Civil War History: Confederate Descendants in Mexico Part 1
About the Civil War vets who left the United States for Mexico after the war and their descendants.
Confederate Descendants in Mexico
After the Civil War, the men and women who left the defeated Confederate States and set out for Mexico and South America were journeying toward a dream. For the soldiers of the losing army, it was a dream of battles; for the civilians, who had seen their gracious antebellum way of life destroyed, it was a dream of reestablishing that graciousness. For both, it was also an escape from the repressive measures of the victors.
Some of these expatriates traveled to Brazil, and their descendants are to be found to this day in the communities of Santarem, near Belterra, and Villa Americana, in the State of Sao Paulo. Others went to Venezuela. But Mexico proved by far the most enticing destination, as it seemed to offer a nearly perfect site for relocation. What drew the exiles to Mexico? Geographical proximity was by no means the only consideration. The current political situation in Mexico invited their immigration, and one of their staunchest Confederate compatriots was deeply involved with the colonization movement sponsored by Maximilian and Napoleon III. Napoleon had seized control of the country in 1863 and placed it under the rule of his Habsburg relative, Maximilian. Then, in 1865, an appeal for settlers was made by Maximilian's protege Matthew Fontaine Maury, an internationally respected oceanographer who was revered in his native Virginia as a Civil War leader. Commodore Maury had spent long months in England seeking tangible aid for the Confederate cause during the war, and his word was enough to inspire confidence in any colonizing venture. The colonization boom now took on real impetus.
There had been an earlier scheme fostered by Dr. William M. Gwin, who had visualized a grand colony of ex-Confederates in the province of Sonora, in the northwest district of Mexico. Napoleon had approved Gwin's plan, knowing that an exploitation of the metals in that region would yield France an appreciable return on her investment. However, Gwin's grandiose ideas and his desire for personal glory had antagonized Maximilian, and nothing came of the plan.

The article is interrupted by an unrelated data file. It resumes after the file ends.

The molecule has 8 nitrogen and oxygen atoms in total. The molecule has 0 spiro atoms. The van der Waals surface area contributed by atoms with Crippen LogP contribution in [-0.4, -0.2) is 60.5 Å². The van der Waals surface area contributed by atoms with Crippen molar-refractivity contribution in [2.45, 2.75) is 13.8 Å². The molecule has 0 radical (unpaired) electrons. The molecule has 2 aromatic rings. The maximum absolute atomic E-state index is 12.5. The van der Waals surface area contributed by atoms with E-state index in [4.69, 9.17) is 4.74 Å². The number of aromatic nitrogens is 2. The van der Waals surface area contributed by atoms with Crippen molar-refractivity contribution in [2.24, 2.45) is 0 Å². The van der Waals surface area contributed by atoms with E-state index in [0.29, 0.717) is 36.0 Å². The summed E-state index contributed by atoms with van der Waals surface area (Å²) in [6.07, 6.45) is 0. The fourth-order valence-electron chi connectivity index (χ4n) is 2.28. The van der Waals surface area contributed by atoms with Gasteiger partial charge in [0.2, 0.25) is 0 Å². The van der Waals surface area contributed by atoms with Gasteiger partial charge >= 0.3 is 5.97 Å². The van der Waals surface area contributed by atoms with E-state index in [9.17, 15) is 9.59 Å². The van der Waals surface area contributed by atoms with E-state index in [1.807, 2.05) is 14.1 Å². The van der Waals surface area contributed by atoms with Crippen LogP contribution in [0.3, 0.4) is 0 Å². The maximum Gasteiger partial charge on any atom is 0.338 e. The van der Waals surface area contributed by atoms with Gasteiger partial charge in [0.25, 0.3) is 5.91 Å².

With Maury, it was different. He had known Maximilian when the latter was archduke of Austria and in command of the Austrian navy in 1854; the 2 seafarers had much in common and understood each other well. It was natural that Maximilian should turn to his old friend to head colonization from the States. Their effort got under way formally on September 5, 1865, when Maximilian set aside a tract of 500,000 acres for the new immigrants. The little community of Carlota offered a man with a family 640 acres, at $1 an acre, plus a lot in town. The land was given with a certificate that it was free from mortgage. In addition, it was exempt from taxes the 1st year. For those who had lost everything in the Civil War, the Mexican Government was willing to provide transportation to Mexico and arrange for the colonist's trip to the undeveloped parts of the public domain set aside for this type of immigrant.
Maximilian's offer was, needless to say, attractive to the civilians anxious to flee the ruthless reconstruction going on in their beloved South under the direction of Northern occupation forces. Even those Confederate soldiers-among them Generals Kirby-Smith, Magruder, Shelby, Slaughter, Walker, and Hindman-who went to Mexico in search of new battles in the service of either Juarez, the leader of the rebel forces, or Maximilian and his Imperialist forces, were soon drawn to colonization when they found little welcome from these opposing armies. True, some of the disillusioned returned to Texas, but more stayed on in Mexico to take advantage of the land offers being made under Maury's direction as commissioner of immigration and colonization.
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